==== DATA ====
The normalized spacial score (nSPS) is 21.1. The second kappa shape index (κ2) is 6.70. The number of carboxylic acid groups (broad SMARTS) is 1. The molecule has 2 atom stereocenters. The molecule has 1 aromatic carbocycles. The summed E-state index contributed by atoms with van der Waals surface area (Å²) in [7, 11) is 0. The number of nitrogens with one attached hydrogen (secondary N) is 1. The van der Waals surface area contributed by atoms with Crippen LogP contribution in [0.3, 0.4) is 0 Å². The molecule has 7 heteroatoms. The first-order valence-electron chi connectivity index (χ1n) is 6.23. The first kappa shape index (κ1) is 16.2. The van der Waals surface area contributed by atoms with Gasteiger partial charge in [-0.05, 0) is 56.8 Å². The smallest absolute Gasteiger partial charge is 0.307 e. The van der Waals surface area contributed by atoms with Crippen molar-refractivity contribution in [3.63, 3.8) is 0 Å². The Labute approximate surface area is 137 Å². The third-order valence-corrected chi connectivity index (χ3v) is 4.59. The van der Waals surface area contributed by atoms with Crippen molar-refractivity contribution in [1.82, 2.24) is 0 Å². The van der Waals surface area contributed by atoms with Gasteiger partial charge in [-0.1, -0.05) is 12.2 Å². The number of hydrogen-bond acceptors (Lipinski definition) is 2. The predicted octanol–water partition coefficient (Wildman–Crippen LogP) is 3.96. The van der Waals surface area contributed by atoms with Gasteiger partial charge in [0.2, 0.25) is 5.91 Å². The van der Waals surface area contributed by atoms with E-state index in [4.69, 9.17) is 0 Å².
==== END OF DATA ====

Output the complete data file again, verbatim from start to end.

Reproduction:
The normalized spacial score (nSPS) is 21.1. The second kappa shape index (κ2) is 6.70. The number of carboxylic acid groups (broad SMARTS) is 1. The molecule has 2 atom stereocenters. The molecule has 1 aromatic carbocycles. The summed E-state index contributed by atoms with van der Waals surface area (Å²) in [7, 11) is 0. The number of nitrogens with one attached hydrogen (secondary N) is 1. The van der Waals surface area contributed by atoms with Crippen LogP contribution in [0.3, 0.4) is 0 Å². The molecule has 7 heteroatoms. The first-order valence-electron chi connectivity index (χ1n) is 6.23. The first kappa shape index (κ1) is 16.2. The van der Waals surface area contributed by atoms with Gasteiger partial charge in [-0.05, 0) is 56.8 Å². The smallest absolute Gasteiger partial charge is 0.307 e. The van der Waals surface area contributed by atoms with Crippen molar-refractivity contribution in [3.63, 3.8) is 0 Å². The Labute approximate surface area is 137 Å². The third-order valence-corrected chi connectivity index (χ3v) is 4.59. The van der Waals surface area contributed by atoms with Crippen molar-refractivity contribution in [1.82, 2.24) is 0 Å². The van der Waals surface area contributed by atoms with Gasteiger partial charge in [-0.1, -0.05) is 12.2 Å². The number of hydrogen-bond acceptors (Lipinski definition) is 2. The predicted octanol–water partition coefficient (Wildman–Crippen LogP) is 3.96. The van der Waals surface area contributed by atoms with Gasteiger partial charge in [0.2, 0.25) is 5.91 Å². The van der Waals surface area contributed by atoms with E-state index in [4.69, 9.17) is 0 Å².